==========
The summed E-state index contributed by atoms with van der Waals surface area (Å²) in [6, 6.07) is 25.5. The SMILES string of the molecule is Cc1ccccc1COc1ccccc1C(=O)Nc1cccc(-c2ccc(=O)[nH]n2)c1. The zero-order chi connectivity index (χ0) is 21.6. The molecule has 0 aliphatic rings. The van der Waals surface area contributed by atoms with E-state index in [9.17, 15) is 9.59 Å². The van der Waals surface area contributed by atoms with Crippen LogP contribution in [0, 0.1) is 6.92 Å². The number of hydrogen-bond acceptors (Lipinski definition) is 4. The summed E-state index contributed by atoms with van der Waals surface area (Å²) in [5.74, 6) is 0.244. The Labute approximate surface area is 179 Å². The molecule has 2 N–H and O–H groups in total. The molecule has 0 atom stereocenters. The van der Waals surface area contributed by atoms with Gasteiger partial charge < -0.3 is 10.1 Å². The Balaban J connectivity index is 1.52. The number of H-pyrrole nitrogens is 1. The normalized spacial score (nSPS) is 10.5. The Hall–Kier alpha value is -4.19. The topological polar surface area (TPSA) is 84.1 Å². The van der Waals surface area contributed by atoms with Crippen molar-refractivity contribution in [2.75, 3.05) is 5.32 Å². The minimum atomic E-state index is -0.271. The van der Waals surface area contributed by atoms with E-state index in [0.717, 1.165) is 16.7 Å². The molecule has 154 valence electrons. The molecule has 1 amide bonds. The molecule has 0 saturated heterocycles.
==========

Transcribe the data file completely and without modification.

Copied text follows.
The summed E-state index contributed by atoms with van der Waals surface area (Å²) in [6, 6.07) is 25.5. The SMILES string of the molecule is Cc1ccccc1COc1ccccc1C(=O)Nc1cccc(-c2ccc(=O)[nH]n2)c1. The zero-order chi connectivity index (χ0) is 21.6. The molecule has 0 aliphatic rings. The van der Waals surface area contributed by atoms with E-state index in [9.17, 15) is 9.59 Å². The van der Waals surface area contributed by atoms with Crippen LogP contribution in [0, 0.1) is 6.92 Å². The number of hydrogen-bond acceptors (Lipinski definition) is 4. The summed E-state index contributed by atoms with van der Waals surface area (Å²) in [5.74, 6) is 0.244. The Labute approximate surface area is 179 Å². The molecule has 2 N–H and O–H groups in total. The molecule has 0 atom stereocenters. The van der Waals surface area contributed by atoms with Gasteiger partial charge < -0.3 is 10.1 Å². The Balaban J connectivity index is 1.52. The number of H-pyrrole nitrogens is 1. The normalized spacial score (nSPS) is 10.5. The Hall–Kier alpha value is -4.19. The topological polar surface area (TPSA) is 84.1 Å². The van der Waals surface area contributed by atoms with Crippen molar-refractivity contribution in [2.75, 3.05) is 5.32 Å². The minimum atomic E-state index is -0.271. The van der Waals surface area contributed by atoms with E-state index in [0.717, 1.165) is 16.7 Å². The molecule has 154 valence electrons. The molecule has 1 amide bonds. The molecule has 0 saturated heterocycles.